INTERNATIONAL TRADE AND THE COMPOSITION OF LABOR MARKET TURNOVER

Authors

  • NICHOLAS SLY

    1. Sly: Department of Economics, University of Oregon, Eugene, OR 97403-1285. Phone 541 346 4676, Fax 541 346 1243, E-mail sly@uoregon.edu
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    • This is a significantly revised version of a previous draft entitled “Labor Market Turnover, Firm Technology Choice and Trade Preferences.” My thanks to Carl Davidson, Steven Matusz, Larry Martin, and Jay Wilson for comments on early drafts. I also benefited from discussions with Jason Lindo, Mike Carlton, Glen Waddell and Bruce Blonigen and seminar participants at Michigan State University, the Midwest International Economics Group meetings, and Midwest Economics Association meetings.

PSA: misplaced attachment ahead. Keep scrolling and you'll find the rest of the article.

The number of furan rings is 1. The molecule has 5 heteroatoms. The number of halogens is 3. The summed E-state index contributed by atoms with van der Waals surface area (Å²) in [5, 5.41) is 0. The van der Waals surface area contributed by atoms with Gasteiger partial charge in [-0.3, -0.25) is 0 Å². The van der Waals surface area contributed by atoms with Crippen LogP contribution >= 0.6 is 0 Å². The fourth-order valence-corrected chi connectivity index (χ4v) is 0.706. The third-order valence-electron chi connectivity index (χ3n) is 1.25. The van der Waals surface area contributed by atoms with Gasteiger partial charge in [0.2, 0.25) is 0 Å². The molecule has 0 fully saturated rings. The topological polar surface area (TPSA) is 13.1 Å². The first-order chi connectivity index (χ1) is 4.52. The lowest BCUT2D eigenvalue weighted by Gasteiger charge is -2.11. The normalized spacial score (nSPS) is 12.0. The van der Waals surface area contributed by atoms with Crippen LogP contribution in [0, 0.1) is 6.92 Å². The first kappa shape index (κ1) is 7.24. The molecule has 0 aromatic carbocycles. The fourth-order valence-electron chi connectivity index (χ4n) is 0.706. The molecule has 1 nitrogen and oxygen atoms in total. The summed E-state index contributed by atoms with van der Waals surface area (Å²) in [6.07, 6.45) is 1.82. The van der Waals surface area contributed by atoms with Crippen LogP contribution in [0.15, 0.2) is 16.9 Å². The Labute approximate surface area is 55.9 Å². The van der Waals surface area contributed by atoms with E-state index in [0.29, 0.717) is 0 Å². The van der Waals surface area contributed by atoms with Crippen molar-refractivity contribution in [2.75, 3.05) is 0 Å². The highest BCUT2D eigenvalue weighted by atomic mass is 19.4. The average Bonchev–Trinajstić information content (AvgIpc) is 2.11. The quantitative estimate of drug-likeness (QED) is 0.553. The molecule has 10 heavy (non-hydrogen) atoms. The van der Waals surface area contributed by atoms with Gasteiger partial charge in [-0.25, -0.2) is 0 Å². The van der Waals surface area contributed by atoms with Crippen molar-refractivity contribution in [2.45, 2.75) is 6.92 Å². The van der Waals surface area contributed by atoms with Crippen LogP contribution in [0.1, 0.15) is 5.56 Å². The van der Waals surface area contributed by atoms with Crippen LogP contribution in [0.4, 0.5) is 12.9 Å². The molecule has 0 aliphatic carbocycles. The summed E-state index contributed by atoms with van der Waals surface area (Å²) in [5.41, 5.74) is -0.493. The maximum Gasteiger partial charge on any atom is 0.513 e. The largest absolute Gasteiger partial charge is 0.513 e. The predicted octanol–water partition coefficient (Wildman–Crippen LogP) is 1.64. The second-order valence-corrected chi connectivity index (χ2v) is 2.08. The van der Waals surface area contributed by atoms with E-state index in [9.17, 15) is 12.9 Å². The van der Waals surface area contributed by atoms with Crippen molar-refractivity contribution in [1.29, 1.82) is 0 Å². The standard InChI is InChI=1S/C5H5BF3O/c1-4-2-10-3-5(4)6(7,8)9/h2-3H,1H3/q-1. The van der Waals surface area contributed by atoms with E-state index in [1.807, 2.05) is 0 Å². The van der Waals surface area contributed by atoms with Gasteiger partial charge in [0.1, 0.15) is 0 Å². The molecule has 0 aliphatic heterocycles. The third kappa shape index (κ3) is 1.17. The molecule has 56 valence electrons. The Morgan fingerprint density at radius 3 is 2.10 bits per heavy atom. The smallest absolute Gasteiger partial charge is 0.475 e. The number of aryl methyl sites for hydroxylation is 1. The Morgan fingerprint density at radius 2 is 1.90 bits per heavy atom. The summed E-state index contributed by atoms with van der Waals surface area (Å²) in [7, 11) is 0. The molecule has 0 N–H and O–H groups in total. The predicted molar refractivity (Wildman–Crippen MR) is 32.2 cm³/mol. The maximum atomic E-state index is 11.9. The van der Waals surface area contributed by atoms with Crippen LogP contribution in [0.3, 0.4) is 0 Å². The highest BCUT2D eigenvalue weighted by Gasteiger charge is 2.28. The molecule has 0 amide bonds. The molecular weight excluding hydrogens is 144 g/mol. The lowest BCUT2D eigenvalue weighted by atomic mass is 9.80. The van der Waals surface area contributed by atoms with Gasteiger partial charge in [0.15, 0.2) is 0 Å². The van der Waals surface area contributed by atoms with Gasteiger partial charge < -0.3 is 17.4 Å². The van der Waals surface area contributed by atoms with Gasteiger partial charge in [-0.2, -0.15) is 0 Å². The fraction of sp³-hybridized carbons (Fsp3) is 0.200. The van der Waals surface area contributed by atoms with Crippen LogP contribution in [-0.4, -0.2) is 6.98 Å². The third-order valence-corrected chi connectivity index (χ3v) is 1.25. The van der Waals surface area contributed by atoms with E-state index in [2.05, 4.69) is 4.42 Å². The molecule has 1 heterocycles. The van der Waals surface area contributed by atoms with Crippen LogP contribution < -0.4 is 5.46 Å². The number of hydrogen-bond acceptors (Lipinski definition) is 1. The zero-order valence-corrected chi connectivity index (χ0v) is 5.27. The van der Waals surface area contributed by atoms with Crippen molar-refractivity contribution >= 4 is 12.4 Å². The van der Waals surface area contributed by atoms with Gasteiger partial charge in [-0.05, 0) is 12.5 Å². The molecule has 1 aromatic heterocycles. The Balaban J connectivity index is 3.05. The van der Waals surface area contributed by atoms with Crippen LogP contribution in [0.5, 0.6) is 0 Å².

Abstract

The composition of labor market turnover is shown to influence patterns of international trade. Job and worker turnover have opposing marginal effects on industry export intensity, highlighting the importance of relative turnover shares on either side of the labor market, as opposed to total volumes of labor mobility, in shaping economic outcomes. Industries with relatively greater shares of worker turnover export more of total production, and those with higher job turnover export less. Furthermore, relatively high job turnover hinders industry adjustment following trade liberalization. These predictions receive support for U.S. manufacturing industries using turnover data in the Quarterly Workforce Indicators available from the U.S. Census Bureau. (JEL F16)

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